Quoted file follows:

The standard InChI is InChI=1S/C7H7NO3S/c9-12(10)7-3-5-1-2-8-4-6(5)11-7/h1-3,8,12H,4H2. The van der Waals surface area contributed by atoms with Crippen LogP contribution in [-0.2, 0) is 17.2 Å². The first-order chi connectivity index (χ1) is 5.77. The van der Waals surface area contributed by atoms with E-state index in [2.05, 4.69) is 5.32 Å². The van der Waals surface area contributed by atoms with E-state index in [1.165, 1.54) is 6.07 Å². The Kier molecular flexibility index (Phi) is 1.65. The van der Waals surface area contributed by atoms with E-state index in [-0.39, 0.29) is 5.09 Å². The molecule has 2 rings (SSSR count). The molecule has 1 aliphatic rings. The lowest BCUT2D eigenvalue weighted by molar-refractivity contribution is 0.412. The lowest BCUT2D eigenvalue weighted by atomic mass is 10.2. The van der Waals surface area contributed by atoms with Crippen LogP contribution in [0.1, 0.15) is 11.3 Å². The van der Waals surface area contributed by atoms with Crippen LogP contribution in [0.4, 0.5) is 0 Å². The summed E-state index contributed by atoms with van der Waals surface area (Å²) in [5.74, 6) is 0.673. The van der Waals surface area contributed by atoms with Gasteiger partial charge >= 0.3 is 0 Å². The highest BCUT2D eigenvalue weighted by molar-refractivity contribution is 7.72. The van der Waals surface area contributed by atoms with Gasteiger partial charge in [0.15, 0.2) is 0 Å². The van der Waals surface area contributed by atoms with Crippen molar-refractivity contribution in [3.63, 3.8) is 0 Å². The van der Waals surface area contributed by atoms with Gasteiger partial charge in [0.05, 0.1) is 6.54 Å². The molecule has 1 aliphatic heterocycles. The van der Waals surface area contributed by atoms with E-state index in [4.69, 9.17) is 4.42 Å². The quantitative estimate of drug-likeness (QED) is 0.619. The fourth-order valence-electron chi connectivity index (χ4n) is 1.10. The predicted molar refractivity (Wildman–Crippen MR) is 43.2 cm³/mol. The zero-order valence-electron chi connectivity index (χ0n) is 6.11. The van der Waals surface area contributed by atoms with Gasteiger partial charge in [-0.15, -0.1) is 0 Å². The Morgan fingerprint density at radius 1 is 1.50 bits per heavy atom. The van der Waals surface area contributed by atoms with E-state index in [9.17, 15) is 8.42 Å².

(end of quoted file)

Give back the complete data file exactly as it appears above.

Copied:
The standard InChI is InChI=1S/C7H7NO3S/c9-12(10)7-3-5-1-2-8-4-6(5)11-7/h1-3,8,12H,4H2. The van der Waals surface area contributed by atoms with Crippen LogP contribution in [-0.2, 0) is 17.2 Å². The first-order chi connectivity index (χ1) is 5.77. The van der Waals surface area contributed by atoms with E-state index in [2.05, 4.69) is 5.32 Å². The van der Waals surface area contributed by atoms with E-state index in [1.165, 1.54) is 6.07 Å². The Kier molecular flexibility index (Phi) is 1.65. The van der Waals surface area contributed by atoms with E-state index in [-0.39, 0.29) is 5.09 Å². The molecule has 2 rings (SSSR count). The molecule has 1 aliphatic rings. The lowest BCUT2D eigenvalue weighted by molar-refractivity contribution is 0.412. The lowest BCUT2D eigenvalue weighted by atomic mass is 10.2. The van der Waals surface area contributed by atoms with Crippen LogP contribution in [0.1, 0.15) is 11.3 Å². The van der Waals surface area contributed by atoms with Crippen LogP contribution in [0.4, 0.5) is 0 Å². The summed E-state index contributed by atoms with van der Waals surface area (Å²) in [5.74, 6) is 0.673. The van der Waals surface area contributed by atoms with Gasteiger partial charge >= 0.3 is 0 Å². The highest BCUT2D eigenvalue weighted by molar-refractivity contribution is 7.72. The van der Waals surface area contributed by atoms with Gasteiger partial charge in [0.15, 0.2) is 0 Å². The van der Waals surface area contributed by atoms with Crippen molar-refractivity contribution in [3.63, 3.8) is 0 Å². The van der Waals surface area contributed by atoms with Gasteiger partial charge in [0.05, 0.1) is 6.54 Å². The molecule has 1 aliphatic heterocycles. The van der Waals surface area contributed by atoms with E-state index in [4.69, 9.17) is 4.42 Å². The quantitative estimate of drug-likeness (QED) is 0.619. The fourth-order valence-electron chi connectivity index (χ4n) is 1.10. The predicted molar refractivity (Wildman–Crippen MR) is 43.2 cm³/mol. The zero-order valence-electron chi connectivity index (χ0n) is 6.11. The van der Waals surface area contributed by atoms with Gasteiger partial charge in [-0.15, -0.1) is 0 Å². The Morgan fingerprint density at radius 1 is 1.50 bits per heavy atom. The van der Waals surface area contributed by atoms with E-state index in [9.17, 15) is 8.42 Å².